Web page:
• The Fed is normalizing interest-rate policy while monitoring the impact of late-cycle stimulus
  • U.S. interest rates are diverging more widely from non-U.S. interest rate levels
  • While keeping a close eye on the ECB, we see a potential opportunity for global yield curve strategies

The new chair of the Federal Reserve, Jerome Powell, faces the challenging task of normalizing monetary policy as fiscal stimulus is being uncharacteristically introduced late in the business cycle. We believe this shot of economic adrenaline will lead the Fed further down the tightening path. As financial markets continue to adjust to this reality, we believe opportunities will appear for patient investors.

The Fed is monitoring stimulus

At this juncture of the economic cycle, stimulative fiscal policy is contrary to what most academic textbooks would recommend, partly because it increases the risk of the economy overheating and running into capacity constraints. To illustrate this point, note how unusual it is for the U.S. unemployment rate and the U.S. fiscal deficit to be moving in opposite directions.

Fiscal deficit and unemployment rates are diverging

The Fed is cognizant of this developing backdrop, and we believe this will prevent them from being too dovish as they pursue their dual mandate of maximum employment and stable prices. Of course, that could change if the Fed’s unofficial third mandate — maintaining global financial stability — comes under threat due to a large exogenous shock. However, absent a shock, investors should not doubt the Fed’s resolve in extending their rate hiking cycle.

Global yields are diverging

As the United States has taken the lead among its developed peers in normalizing both policy rates and its balance sheet, global interest-rate differentials have widened significantly. For example, the spread between U.S. and German nominal yields has reached its widest level in decades.

U.S. and Germany interest rate differentials have significantly widened

Part of the reason for the recent divergence is that investors have priced in a U.S. fiscal policy that differs sharply from those in other advanced nations. The Tax Cuts and Jobs Act of 2017 was signed into law on December 22, when synchronized global growth was in full swing. Since then, the data has remained firm in the United States while it has softened in regions such as Europe. The Citigroup Economic Surprise Index, a broadly tracked measure of actual data versus expectations, has edged down in the United States, but in Europe it has dropped to its lowest level since September 2011.

Economic surprise appears to be bottoming in Europe

We would argue that financial asset prices have already adapted to this information flow, helping to explain recent changes in yield differentials.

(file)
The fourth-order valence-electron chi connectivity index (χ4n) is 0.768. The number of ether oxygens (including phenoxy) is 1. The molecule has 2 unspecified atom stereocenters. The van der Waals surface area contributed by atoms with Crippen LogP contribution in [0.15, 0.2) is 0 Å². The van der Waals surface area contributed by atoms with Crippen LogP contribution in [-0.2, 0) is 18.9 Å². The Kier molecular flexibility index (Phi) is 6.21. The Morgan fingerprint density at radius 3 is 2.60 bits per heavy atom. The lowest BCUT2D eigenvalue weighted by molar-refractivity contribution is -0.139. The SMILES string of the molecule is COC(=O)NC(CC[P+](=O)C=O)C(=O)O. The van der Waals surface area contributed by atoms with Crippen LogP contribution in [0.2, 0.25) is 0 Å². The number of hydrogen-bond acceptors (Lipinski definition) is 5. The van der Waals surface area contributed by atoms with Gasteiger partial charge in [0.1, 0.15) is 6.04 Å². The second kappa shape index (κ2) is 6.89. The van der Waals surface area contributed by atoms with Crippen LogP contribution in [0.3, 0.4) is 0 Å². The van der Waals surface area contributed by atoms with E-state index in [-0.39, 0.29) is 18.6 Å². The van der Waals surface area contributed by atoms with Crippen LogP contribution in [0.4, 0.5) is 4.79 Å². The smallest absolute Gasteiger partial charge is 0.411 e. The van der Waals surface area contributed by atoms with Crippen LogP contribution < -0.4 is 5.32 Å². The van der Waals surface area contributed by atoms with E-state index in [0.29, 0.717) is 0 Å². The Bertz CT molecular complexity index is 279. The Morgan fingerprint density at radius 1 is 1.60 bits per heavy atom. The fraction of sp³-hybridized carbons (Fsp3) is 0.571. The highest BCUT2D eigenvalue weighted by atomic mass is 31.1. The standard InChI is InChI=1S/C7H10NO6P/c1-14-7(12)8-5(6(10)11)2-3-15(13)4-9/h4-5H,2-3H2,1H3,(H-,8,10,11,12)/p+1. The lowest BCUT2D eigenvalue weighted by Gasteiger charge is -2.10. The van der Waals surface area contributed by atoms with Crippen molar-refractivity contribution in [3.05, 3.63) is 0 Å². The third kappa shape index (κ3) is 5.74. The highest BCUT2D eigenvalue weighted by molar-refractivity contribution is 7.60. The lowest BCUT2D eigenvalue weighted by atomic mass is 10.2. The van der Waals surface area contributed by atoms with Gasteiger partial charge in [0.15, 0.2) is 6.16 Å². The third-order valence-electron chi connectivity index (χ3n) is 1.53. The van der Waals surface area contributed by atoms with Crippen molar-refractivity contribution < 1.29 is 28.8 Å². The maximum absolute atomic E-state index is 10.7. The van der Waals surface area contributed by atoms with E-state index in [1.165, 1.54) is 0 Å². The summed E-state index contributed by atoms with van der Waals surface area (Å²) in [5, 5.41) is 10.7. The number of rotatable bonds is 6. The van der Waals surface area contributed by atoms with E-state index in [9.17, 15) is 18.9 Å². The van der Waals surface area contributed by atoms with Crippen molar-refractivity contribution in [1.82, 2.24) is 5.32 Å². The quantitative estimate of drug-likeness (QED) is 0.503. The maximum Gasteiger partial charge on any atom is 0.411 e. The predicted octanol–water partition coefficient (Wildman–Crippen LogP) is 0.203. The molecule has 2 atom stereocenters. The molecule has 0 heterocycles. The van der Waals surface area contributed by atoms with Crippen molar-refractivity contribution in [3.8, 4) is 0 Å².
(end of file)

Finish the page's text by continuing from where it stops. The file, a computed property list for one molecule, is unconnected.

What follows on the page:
Fortunately for European growth prospects, one consequence of these extreme movements in relative interest rates has been that the recent broad-based strengthening of the U.S. dollar has halted the relentless rise of the euro. Given its reliance on exports to fuel its economic growth engine, Europe welcomes a weaker currency. Undoubtedly, the strength of the euro since the end of 2016 has negatively affected both economic and inflation data that has been released during the past several months. The recent weakness in the common currency will have a stabilizing impact and help improve investors’ sentiment in the quarters ahead, as long as political risks are contained. Any rebound in growth expectations and inflationary trends in Europe will give the ECB more confidence that the ultra-suppression of their interest rates is no longer necessary.

The potential opportunity we see

At this stage, we would argue that the Fed’s intention to tighten monetary policy further, especially as fiscal stimulus begins to feed into economic data, has already driven interest-rate and currency trends. Further spread widening is certainly possible in the short term, especially as the ECB has recently introduced strong calendar-based forward guidance which should anchor the front-end of the yield curve throughout the rest of this year. A stronger catalyst for convergence will likely appear within the next several quarters although global forces will likely cap the upside in these spread differentials. Therefore, we believe that long-term investors will be rewarded if they start to position for contraction in the historically wide interest-rate differentials between U.S. and German bonds, especially in the belly of the curve. The risk-reward trade-off may be too enticing for patient investors.


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